Beijing’s Air Pollution Hits Record High

Published on Author quinn

Over the past weekend, China’s air pollution reached the highest on record, reaching a level of 465 out of 500. [query: what is this scale?] As these levels generate serious health concerns, it has also become a major topic of discussion for the country’s newest leaders. As the levels rose, residents were advised to stay indoors while industrial activity was curtailed. This deterioration of China’s air quality has been a direct result of the country’s growing economy in the past thirty years. This concern has become a major obstacle for the new Communist leader, Xi Jinping, in his hopes to create a “better environment” for China. The leader was notified by the U.S. Embassy that these levels were more than 25 times the average in America.

While officials state that they plan to address these issues, they have delayed the vote for tighter emission standards twice already. As the new leadership takes over, the hope is that regulations can be made to keep pollution down during a time of serious growth in the Chinese economy. Because Beijing has not been one of China’s 10 most polluted cities, there is fear that this [the pollution? or limiting the pollution?] will create serious harm across the country.

Ma, Wayne. “Air Pollution in Beijing Hits Grim Highs –” The Wall Street Web. 18 Jan. 2013. <>.

6 Responses to Beijing’s Air Pollution Hits Record High

  1. In the US we passed the Clean Air Act only in 1970 (though under Ronald Reagan California passed legislation in 1967). In high school I participated in the original Earth Day; a classmate collected a sample from a local river that proved to be 50% sludge, 50% water. Swimming in Lake Erie was prohibited.

    So we need to be careful about pointing fingers, or rather we need to think about the politics of controlling pollution. China has lots of measures on its books. So why aren’t they enforced? Is it that they are not yet at the point the US was in when we first began to take these issues seriously? Or are there additional problems in a system where provinces have far more autonomy than do states in the US, and counties and cities are likewise highly autonomous?

    Our text (Brandt & Rawski) has a nice chapter; we’ll read more elsewhere. But think about how we might count the costs of pollution, and what the costs might be of limiting pollution. Can we construct a cost/benefit analysis? Putting a monetary value on things leaves out a lot, but it at least provides a starting for talking about policy in a reasoned manner.

  2. Constructing a cost/benefit analysis of pollution to try to provide a jumping-off point in the pollution situation certainly makes sense. However, it seems as though there are fundamental problems within the hierarchy of the powers that be in China preventing legitimate change. Professor Qu Geping, an 83-year old previously involved in policy-making in China, believes that the problem has, in the past, been that “there [is] no supervision of governments. It is because the power is still above the law”.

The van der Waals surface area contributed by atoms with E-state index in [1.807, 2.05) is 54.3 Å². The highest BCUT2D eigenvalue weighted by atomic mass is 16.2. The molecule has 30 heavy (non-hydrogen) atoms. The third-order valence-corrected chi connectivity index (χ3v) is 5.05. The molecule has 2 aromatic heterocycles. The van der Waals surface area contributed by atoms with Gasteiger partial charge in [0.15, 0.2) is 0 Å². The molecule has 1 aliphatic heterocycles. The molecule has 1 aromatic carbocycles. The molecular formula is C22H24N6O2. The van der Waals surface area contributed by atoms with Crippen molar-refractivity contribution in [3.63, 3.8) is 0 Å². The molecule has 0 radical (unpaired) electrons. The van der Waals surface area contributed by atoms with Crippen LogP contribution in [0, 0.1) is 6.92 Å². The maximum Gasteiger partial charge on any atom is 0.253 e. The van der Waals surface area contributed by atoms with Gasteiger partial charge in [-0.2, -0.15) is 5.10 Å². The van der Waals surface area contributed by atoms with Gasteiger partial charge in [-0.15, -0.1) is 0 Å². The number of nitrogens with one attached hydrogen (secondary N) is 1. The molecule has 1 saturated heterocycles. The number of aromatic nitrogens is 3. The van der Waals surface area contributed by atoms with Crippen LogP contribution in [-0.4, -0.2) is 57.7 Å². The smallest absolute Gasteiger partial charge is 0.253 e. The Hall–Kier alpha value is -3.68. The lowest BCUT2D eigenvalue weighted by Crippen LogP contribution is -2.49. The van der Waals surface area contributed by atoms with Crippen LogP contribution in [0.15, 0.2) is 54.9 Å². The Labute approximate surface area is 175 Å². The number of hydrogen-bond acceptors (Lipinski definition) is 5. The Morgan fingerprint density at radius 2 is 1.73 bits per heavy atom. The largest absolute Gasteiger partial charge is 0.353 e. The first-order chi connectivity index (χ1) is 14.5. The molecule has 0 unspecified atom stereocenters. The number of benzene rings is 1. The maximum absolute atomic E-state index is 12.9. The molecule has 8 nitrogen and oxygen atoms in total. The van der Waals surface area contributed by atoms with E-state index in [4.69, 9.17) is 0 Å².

3. There is a related article on Reuters that explains how the extensive air pollution in Beijing is also beginning to affect the city’s capital. New ad-hoc rules will shut down factories, reduce activity from coal fired plants and even take certain commercial vehicles off the road. The article also mentions that with the increasing smog, lung cancer rates have gone over 60% over the last decade, and it also says that the pollution has gotten so bad that the city should be called “Greyjing”.

  4. Clearly there is also a fundamental problem in China that involves its population. China has 3 times the population of the United States and evidently 25 times the pollution. The United States is by no means a perfect example of pollution control which only goes to show how extensive the problem is in China. It is a tough issue though because much of the world’s economic growth is controlled by the growth of China. Clearly the powers at be need to figure out a strategy to continue strong economic growth in China while also mitigating carbon emissions.

  5. The issue of air pollution is not one that will be able to be dealt with easily. The current short-term methods of shutting down industry for a few days and suggesting that residents remain indoors is like putting too small of a Band-Aid on. Although the solutions may be costly such as filters and having to change economic structures, the change needs to happen soon. China is currently avoiding costly solutions, however by not effectively addressing the issue it is experiencing the costs in other ways. For example, lung cancer rates have shot up 60% in Beijing over the past decade despite the flattening out of smoking rates. The pollution is causing unnecessary health costs and problems that could be avoided. The global community needs to work together in order to lower the pollution rate but still attempt to maintain China’s strong economic growth.

  6. There is little doubt that pollution is a significant problem for China moving forward. But we have to ask what is the role of government in this matter. There are three key questions to answer before the government intercedes to address this market failure: (1) How big is the externality? (2) Can victims avoid the cost? (3) What is the cost of the policy? The answers to the first two questions are obvious – air pollution is a serious problem that cannot be avoided. But what is the cost of cleaning up China’s air and water? Who will bear that burden? Does the country have the resources to accomplish its goals? Reducing pollution levels is a necessity, but it must be done in an efficient manner that minimizes costs.